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58 Cards in this Set

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The amount of energy that reactants in a chemical reaction must absorb before the reaction can start.
activation energy
The substrate-binding region of an enzyme or other protein.
active site
Movement of substances across a membrane against their concentration gradient, requiring ATP energy.
active transport
A nucleotide composed of adenine, the sugar ribose, and two phosphate groups.
adenosine diphosphate (ADP)
A nucleotide composed of adenine, the sugar ribose, and three phosphate groups. The energy currency of the cell.
adenosine triphosphate (ATP)
Fat-storing connective tissue in the body.
adipose tissue
An adjective describing an organism, environment, or cellular process that requires oxygen.
Cellular respiration that uses oxygen as the final electron acceptor.
aerobic respiration
Abnormal cessation of the menstrual cycle.
Cellular respiration that uses molecules other than oxygen, such as NAD, as the electron acceptor.
anaerobic respiration
An eating disorder characterized by self-starvation.
An enzyme found in the mitochondria that helps create ATP.
ATP synthase
The amount of energy required to sustain the body's functioning in an awake person at rest.
basal metabolic rate (BMR)
A calculation using height and weight to make an estimate of body fat.
body mass index (BMI)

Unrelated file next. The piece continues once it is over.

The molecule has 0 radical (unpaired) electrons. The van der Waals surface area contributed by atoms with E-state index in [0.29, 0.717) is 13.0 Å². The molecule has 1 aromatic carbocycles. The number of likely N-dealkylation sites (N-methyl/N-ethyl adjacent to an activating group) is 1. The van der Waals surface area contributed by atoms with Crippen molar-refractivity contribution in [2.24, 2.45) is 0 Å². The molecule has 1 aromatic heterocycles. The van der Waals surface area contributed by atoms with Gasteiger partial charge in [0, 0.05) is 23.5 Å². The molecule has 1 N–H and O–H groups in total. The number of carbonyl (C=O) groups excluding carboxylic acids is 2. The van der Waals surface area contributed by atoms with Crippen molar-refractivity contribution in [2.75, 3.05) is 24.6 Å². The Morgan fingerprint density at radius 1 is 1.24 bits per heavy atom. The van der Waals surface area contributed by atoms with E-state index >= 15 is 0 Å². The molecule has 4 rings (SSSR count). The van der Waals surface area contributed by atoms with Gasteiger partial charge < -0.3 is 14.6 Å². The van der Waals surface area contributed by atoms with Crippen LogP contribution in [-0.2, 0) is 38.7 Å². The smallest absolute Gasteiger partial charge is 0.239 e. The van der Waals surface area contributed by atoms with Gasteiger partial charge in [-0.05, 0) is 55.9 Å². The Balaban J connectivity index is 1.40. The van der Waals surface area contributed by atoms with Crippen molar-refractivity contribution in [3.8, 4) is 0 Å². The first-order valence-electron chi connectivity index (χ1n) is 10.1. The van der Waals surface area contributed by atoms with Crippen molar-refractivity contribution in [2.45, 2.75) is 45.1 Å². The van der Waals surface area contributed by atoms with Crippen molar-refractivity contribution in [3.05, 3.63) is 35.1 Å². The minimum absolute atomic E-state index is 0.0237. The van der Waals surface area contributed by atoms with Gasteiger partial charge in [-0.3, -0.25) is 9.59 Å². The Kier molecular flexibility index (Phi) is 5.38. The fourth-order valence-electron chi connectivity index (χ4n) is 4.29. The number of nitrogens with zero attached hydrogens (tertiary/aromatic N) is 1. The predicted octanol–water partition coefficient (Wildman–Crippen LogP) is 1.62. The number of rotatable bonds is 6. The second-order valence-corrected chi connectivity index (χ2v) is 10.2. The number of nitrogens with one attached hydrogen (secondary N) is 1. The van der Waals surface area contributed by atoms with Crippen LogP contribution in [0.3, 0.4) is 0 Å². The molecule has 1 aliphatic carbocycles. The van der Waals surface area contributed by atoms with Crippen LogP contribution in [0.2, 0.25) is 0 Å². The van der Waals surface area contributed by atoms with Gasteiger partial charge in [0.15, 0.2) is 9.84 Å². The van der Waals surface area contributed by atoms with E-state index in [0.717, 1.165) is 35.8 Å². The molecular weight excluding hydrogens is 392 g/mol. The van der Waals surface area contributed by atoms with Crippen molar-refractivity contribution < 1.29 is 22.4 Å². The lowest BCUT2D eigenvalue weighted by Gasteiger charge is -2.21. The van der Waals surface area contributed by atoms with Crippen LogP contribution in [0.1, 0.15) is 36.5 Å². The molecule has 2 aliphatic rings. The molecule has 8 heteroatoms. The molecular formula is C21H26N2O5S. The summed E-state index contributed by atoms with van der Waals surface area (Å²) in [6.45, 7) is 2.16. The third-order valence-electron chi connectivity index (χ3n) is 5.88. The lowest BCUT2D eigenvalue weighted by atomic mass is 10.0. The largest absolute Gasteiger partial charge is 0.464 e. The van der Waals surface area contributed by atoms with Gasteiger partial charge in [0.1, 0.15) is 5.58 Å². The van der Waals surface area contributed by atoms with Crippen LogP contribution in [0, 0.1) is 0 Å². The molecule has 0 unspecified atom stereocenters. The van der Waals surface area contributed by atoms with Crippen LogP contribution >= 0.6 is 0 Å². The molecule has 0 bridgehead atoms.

An eating disorder characterized by binge-eating followed by purging.
Amount of energy required to raise the temperature of 1 gram of water by 1° C. at standard pressure.
calorie (with a lower case “c”)
1000 calories; the amount of energy required to raise the temperature of 1 kilogram of water by 1° C. at standard pressure.
Calorie (with an upper case “C”) or kilocalorie
To speed up the rate of a chemical reaction.
Metabolic reactions occurring in cells that result in the oxidation of high-energy macromolecules with associated production of ATP.
cellular respiration
A structure in animal cells that helps anchor microtubules during cell division.
All of the chromosomal material in the nucleus of a cell. It stains darkly and makes the nucleus darker than the rest of the cell as viewed in a light microscope.
The series of reactions catalyzed by enzymes located in the mitochondrial matrix that oxidize various substrates to produce ATP and reduced electron carriers.
(Krebs) citric acid cycle
The entire contents of the cell contained within the plasma (cell) membrane, excluding the nucleus.
A network of protein tubules and fibers that branch throughout the cytoplasm and function to maintain the cell's shape and facilitate proper functioning of the cell.
The semi fluid portion of the cytoplasm.
The movement of substances from an area of high concentration to an area of low concentration. Does not require external energy.
A series of proteins in the inner mitochondrial membrane that move electrons during the redox reactions that release energy to produce ATP.
electron transport chain
The uptake of substances by a cell by a pinching inward of the plasma membrane.
An interconnected network of membranous tubules found in eukaryotic cells. Functions as a factory for making proteins or lipids.
endoplasmic reticulum (ER)
A protein that acts as a biological catalyst and regulator of reaction rates for biochemical reactions.
The release or secretion of cellular products from a cell by fusion of a membrane-bound vesicle with the plasma membrane.
The passage of substances through carrier or channel proteins in the plasma membrane, down their concentration gradient from an area of high concentration to an area of low concentration.